When is Historic Preservation Just Misplaced Nostalgia?

With projects in the U.S. and the U.K., architect Rafael Vinoly attempts to navigate "the hazy and treacherous borderlands that lie between architectural history and public nostalgia."
April 25, 2011, 2pm PDT | Tim Halbur
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The famed architect is working on two projects revamping beloved industrial buildings; London's Battersea Power Station is famous for appearing on a Pink Floyd album cover, while the Domino Sugar Refinery in Williamsburg is famous for its 40 ft. sign.

Wayne Curtis of The Atlantic, who interviewed Vinoly, injects his own opinion into the story. He writes:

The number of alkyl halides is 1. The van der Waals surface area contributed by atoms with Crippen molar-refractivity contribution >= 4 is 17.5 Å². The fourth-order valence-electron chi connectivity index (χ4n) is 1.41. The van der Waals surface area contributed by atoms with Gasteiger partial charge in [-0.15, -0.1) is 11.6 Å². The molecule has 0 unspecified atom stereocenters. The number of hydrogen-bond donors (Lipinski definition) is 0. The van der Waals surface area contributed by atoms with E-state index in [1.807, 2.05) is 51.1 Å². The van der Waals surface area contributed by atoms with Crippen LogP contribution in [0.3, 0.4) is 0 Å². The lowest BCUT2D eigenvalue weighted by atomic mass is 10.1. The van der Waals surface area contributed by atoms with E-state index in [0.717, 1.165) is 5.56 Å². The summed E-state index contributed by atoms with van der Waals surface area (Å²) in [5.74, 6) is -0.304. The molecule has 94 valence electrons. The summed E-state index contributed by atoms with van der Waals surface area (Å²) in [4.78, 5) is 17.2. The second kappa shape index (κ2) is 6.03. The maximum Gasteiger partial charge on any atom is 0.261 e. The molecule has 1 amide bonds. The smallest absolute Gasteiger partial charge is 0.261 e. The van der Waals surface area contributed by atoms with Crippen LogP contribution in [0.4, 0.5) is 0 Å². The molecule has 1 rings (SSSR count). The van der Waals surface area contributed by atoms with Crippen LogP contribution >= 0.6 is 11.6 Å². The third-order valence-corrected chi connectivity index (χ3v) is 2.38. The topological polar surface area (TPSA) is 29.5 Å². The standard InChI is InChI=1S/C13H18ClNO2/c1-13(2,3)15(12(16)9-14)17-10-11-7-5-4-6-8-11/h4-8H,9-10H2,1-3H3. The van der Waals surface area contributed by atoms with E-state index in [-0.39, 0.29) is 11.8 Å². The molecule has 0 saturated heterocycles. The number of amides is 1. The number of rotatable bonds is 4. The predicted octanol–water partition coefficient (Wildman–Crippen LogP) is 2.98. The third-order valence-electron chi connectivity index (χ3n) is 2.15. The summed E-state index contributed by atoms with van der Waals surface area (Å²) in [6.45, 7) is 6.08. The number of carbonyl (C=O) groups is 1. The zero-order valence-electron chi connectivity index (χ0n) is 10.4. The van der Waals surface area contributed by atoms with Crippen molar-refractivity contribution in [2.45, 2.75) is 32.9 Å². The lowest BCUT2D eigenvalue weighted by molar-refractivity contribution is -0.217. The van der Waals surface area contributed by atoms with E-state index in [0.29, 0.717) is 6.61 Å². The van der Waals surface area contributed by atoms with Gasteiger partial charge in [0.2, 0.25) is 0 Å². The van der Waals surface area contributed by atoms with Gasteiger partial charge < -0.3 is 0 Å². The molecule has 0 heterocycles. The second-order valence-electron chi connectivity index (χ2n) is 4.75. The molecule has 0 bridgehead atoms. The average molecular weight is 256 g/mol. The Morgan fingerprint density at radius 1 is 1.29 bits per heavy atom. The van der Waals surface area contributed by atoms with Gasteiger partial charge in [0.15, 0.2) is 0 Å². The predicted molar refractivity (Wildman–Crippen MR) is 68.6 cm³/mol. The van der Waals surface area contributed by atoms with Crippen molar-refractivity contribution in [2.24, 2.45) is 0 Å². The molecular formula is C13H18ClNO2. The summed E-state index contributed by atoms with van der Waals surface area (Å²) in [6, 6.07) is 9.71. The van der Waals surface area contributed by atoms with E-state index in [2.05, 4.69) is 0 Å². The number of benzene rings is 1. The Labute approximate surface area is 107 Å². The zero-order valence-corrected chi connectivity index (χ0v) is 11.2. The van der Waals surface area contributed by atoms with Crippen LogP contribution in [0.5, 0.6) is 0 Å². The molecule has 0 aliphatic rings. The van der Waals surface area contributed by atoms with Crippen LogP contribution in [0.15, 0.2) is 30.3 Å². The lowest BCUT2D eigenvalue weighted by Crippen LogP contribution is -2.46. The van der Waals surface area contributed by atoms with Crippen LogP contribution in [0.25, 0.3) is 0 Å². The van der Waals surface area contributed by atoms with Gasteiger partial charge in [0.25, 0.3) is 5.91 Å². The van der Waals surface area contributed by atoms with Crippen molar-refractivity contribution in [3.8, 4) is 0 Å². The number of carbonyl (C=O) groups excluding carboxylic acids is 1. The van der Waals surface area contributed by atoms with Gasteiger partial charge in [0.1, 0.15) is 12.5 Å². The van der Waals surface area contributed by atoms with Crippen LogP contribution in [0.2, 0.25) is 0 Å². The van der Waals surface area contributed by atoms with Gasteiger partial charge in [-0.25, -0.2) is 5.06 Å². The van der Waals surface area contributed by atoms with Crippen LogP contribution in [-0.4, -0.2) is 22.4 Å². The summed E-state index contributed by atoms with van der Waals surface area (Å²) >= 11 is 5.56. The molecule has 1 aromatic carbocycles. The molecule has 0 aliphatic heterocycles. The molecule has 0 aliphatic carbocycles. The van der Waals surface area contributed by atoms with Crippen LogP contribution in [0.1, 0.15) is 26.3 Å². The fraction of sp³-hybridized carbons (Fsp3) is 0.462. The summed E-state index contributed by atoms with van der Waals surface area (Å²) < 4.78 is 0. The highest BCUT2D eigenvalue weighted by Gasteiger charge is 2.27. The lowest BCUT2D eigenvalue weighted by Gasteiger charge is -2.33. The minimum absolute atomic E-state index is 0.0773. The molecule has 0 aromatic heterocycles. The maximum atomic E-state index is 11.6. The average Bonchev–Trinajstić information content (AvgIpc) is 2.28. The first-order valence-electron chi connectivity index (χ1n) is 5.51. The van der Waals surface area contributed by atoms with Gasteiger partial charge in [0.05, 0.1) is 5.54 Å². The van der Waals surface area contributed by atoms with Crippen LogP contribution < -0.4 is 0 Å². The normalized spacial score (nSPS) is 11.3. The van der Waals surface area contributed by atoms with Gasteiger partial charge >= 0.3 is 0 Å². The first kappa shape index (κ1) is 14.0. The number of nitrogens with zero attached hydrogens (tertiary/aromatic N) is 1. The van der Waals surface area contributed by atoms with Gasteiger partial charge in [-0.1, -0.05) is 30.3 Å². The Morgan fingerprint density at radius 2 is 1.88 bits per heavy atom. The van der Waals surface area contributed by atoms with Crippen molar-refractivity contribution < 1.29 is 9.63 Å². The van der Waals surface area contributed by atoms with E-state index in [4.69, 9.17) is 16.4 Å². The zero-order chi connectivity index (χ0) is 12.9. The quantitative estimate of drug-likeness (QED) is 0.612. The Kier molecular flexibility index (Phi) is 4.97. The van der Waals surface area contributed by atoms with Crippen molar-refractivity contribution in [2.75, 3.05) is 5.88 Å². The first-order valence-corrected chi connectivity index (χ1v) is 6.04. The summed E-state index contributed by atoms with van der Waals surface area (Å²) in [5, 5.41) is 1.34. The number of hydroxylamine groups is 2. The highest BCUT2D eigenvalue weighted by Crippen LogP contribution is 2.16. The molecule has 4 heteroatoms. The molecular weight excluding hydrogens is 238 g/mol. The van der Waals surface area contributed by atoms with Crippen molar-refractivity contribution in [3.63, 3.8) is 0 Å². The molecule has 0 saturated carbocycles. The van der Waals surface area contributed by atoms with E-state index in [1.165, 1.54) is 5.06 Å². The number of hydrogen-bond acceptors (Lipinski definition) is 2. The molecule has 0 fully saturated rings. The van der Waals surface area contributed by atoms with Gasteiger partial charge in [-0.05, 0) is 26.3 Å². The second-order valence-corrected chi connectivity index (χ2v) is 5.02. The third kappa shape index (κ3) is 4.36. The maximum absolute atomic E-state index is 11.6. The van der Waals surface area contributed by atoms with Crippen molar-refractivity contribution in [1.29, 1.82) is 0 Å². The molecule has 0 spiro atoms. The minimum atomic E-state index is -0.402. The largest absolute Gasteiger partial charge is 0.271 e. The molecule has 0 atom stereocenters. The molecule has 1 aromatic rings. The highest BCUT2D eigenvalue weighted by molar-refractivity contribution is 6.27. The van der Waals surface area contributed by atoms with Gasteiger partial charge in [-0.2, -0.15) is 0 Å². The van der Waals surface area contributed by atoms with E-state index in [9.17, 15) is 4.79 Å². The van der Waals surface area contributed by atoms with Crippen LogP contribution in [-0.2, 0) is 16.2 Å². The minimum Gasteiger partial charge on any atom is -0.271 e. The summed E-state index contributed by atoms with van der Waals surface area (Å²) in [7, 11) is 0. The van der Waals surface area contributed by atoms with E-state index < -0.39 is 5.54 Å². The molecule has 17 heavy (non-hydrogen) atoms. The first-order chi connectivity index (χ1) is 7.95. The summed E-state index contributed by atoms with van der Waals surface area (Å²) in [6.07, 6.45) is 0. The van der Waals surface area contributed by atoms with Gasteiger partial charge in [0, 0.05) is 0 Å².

"Cities are living projects, and must be constantly edited, often by an invisible hand-one structure needs to be deleted to make room for another, an early draft of this neighborhood is recast in a newer, tighter form. If nostalgia rules the day, nothing changes, nothing moves forward."

Vinoly has mixed opinions, but expresses some wonder that these industrial hulks are so beloved.

Thanks to Richard Florida

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Published on Monday, April 25, 2011 in The Atlantic
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